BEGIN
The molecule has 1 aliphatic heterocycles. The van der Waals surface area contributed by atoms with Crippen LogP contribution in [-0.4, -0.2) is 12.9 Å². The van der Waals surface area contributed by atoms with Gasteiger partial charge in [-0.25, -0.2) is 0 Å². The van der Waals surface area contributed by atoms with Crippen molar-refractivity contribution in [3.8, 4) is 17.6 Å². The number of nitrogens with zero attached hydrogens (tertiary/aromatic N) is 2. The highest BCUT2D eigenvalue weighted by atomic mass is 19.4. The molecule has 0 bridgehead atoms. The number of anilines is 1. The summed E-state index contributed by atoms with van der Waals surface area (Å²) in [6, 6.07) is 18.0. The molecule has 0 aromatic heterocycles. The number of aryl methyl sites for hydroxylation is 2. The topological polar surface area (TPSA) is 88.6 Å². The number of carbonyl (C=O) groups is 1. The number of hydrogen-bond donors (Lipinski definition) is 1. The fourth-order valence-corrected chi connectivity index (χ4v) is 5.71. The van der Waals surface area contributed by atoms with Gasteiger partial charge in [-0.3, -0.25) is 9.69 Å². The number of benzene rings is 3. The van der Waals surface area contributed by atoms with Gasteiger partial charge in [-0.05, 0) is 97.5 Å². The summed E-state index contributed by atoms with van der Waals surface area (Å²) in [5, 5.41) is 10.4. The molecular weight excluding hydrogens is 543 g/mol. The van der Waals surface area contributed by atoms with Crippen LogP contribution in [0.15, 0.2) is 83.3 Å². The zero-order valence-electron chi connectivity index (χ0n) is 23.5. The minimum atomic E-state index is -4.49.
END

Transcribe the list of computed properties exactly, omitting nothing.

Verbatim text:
The molecule has 1 aliphatic heterocycles. The van der Waals surface area contributed by atoms with Crippen LogP contribution in [-0.4, -0.2) is 12.9 Å². The van der Waals surface area contributed by atoms with Gasteiger partial charge in [-0.25, -0.2) is 0 Å². The van der Waals surface area contributed by atoms with Crippen molar-refractivity contribution in [3.8, 4) is 17.6 Å². The number of nitrogens with zero attached hydrogens (tertiary/aromatic N) is 2. The highest BCUT2D eigenvalue weighted by atomic mass is 19.4. The molecule has 0 bridgehead atoms. The number of anilines is 1. The summed E-state index contributed by atoms with van der Waals surface area (Å²) in [6, 6.07) is 18.0. The molecule has 0 aromatic heterocycles. The number of aryl methyl sites for hydroxylation is 2. The topological polar surface area (TPSA) is 88.6 Å². The number of carbonyl (C=O) groups is 1. The number of hydrogen-bond donors (Lipinski definition) is 1. The fourth-order valence-corrected chi connectivity index (χ4v) is 5.71. The van der Waals surface area contributed by atoms with Gasteiger partial charge in [-0.3, -0.25) is 9.69 Å². The number of benzene rings is 3. The van der Waals surface area contributed by atoms with Gasteiger partial charge in [-0.05, 0) is 97.5 Å². The summed E-state index contributed by atoms with van der Waals surface area (Å²) in [5, 5.41) is 10.4. The molecular weight excluding hydrogens is 543 g/mol. The van der Waals surface area contributed by atoms with Crippen LogP contribution in [0.15, 0.2) is 83.3 Å². The zero-order valence-electron chi connectivity index (χ0n) is 23.5. The minimum atomic E-state index is -4.49.